I’ve been a rather happy lua user for a few years. In particular, the luajit implementation. But as part of an ongoing overhaul of this and that, I decided to rewrite all my lua code in go. Or wait, let me rephrase that.
As our signature service, flak needs to be at the vanguard of web technology. In order to maintain our commitment to performance and availability, we are constantly reviewing new languages and frameworks, and as we move into the future, it becomes necessary to reevaluate old decisions. Adapting new cloud ready technologies allows us to continue delivering the fast and stable responses our customer base deserves. In this ever changing world with our universal pursuit of extraordinarily high standards, no aspect of a blog could be more important than the language its framework is written in.
flak has gone through a few iterations over the years, gradually swapping out one component for another. Mostly, I’d start using a library written by somebody else to get started, then eventually replace it with my own version. On the one hand, this meant I had a good grasp on what needed to be done for a rewrite. On the other hand, since everything was bespoke, I wouldn’t find many libraries to help.
There are two mostly custom text template engines in flak. One is a custom markdown to HTML converter that posts are written in. The second is the HTML templates that the site itself is written in. Neither is particularly advanced or complicated, but for a blog, this represents the majority of the functionality. Tackling the second was pretty easy. Go includes a basic HTML template library. It has its quirks, but it’s definitely usable. This required rewriting the templates, but there’s only a few of them. About 200 lines of HTML. The first engine was more trouble. Translating hundreds of old posts into a more fashionable flavor of markdown wasn’t happening. Instead, 100 lines of gross regexes were translated from lua to go.
There’s almost a one to one correspondence in route handlers. I think a number of frameworks have converged in the same direction, but
function showpage(request, response) and
addHandler("/url", showpage) (lua version) was a very easy mapping to go http handlers. Other language features, like anonymous functions and closures, are also present in go and can be mechanically translated. In a few places, I’d written some polymorphic functions in lua, but it was probably better to split them into distinct functions anyway.
Some parts of flak that needed to be rewritten had already been so. Syntax highlighting in flak was accomplished with pygments. This had been one of the slowest and most awkward dependent components for a while. I’d already written a minimal replacement for that in go, so that was dropped in. And having already rewritten my RSS reader from lua to go, I had some basic login auth code ready, too.
There are some SQL statements to query the database. The same SQL statements return the same data when executed from go. The main difference here is that in lua one can return each row as a table with column names as keys. Go requires unpacking each row with Scan(). This requires a bit more care, in that column order matters. And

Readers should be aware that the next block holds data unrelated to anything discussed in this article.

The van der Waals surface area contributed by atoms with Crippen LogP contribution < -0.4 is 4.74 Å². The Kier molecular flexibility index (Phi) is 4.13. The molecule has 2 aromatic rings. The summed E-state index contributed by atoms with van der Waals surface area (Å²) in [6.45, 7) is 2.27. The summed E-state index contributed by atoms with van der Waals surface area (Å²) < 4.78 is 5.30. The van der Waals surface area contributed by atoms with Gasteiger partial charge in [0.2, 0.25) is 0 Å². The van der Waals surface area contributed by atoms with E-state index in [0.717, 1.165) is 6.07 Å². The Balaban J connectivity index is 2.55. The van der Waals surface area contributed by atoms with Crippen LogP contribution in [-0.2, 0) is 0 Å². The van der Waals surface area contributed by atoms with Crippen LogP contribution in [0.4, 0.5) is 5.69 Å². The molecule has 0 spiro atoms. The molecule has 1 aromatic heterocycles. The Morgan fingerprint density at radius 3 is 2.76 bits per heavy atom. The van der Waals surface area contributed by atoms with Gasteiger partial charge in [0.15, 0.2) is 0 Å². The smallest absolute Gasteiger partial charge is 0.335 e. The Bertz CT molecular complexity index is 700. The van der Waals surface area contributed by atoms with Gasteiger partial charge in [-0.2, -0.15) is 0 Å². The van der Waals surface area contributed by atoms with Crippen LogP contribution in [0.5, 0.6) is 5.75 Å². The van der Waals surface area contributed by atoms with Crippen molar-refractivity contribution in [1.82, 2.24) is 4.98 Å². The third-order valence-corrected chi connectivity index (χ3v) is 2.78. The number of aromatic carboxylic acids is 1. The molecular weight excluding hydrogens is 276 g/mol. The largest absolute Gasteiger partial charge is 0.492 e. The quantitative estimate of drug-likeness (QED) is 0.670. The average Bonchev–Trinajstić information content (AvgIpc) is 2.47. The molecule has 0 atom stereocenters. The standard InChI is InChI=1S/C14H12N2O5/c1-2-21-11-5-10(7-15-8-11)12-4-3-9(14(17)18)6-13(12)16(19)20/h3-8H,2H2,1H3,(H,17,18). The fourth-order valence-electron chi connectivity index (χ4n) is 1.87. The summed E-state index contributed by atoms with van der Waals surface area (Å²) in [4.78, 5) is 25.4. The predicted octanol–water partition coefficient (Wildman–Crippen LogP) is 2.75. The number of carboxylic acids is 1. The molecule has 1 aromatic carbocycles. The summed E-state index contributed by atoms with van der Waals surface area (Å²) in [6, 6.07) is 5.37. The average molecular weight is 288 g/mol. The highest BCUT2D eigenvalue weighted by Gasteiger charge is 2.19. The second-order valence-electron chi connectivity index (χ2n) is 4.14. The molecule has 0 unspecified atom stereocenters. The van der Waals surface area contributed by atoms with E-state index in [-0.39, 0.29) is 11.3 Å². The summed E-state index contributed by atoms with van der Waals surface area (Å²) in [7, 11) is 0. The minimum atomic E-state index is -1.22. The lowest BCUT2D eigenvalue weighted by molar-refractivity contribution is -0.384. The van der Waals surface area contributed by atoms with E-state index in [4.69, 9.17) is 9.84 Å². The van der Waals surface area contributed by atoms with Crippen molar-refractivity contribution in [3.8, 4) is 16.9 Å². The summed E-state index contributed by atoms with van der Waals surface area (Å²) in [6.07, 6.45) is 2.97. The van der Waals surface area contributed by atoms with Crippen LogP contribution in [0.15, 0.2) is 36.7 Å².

select * is a timebomb waiting to explode. On the other hand, the difference between
template.HTML would have resolved numerous troubles throughout flak’s early development.
Go and lua take a similar bytes can be strings approach to ünicöde, which makes me happy.
One might say that flak was a victim of aggressively premature optimization. Even though the database was sqlite3, I was treating it like it was a million miles away, going to great lengths to avoid querying it. One of the problems with caching is it handles common requests, but that’s no reason to live with high latency for uncommon requests, right? So I’d try to break each page apart into pieces that could be cached individually. This was probably taken a bit too far.
The new flak makes no effort at caching, except that which can be added by a front end proxy. Nevertheless, page render time is in the low millisecond range. Good enough, I think. Conveniently, go makes it trivial to scale to at least a modest number of cores, something which required a multiple process architecture for lua.
One feature of luajit I relied upon was instant startup. I could write a script to restart flak whenever any file changed and see instant results in the browser. With go, the cycle is a bit longer since I have to wait for it it recompile. Can use gomacro here, but it’s not transparent. On the bright side, since I inevitably type
psot in all new code, catching this in the compiler helps. Using a strict module for lua had been a life saver, but a compiler works even better.
One of the quirks of the old web framework I’d written was that it would rewrite URLs to add prefixes. So that a link to
/random would become
/flak/random in the final HTML. At the time, I thought I wanted to run a dozen applications off the same domain, while still wanted the convenience of using unprefixed paths internally. But this required a precarious set of patterns. A form would only be rewritten if the action came first, not the method. I didn’t feel like implementing this in go, even if it meant changing URLs.
Moving to URLs is trouble for RSS readers, however. Other sites seem to simply republish all the old links with the new URLs, but that seems obnoxious. So there’s a quick hack in place to restrict RSS entries to posts published after the changeover.
Keeping dependencies light has had its benefits. I knew I could rewrite everything, having written it the first time. Sometimes one gets trapped by a requirement to use a particularly library’s functionality, and then migrating to a new language requires finding an equivalent replacement.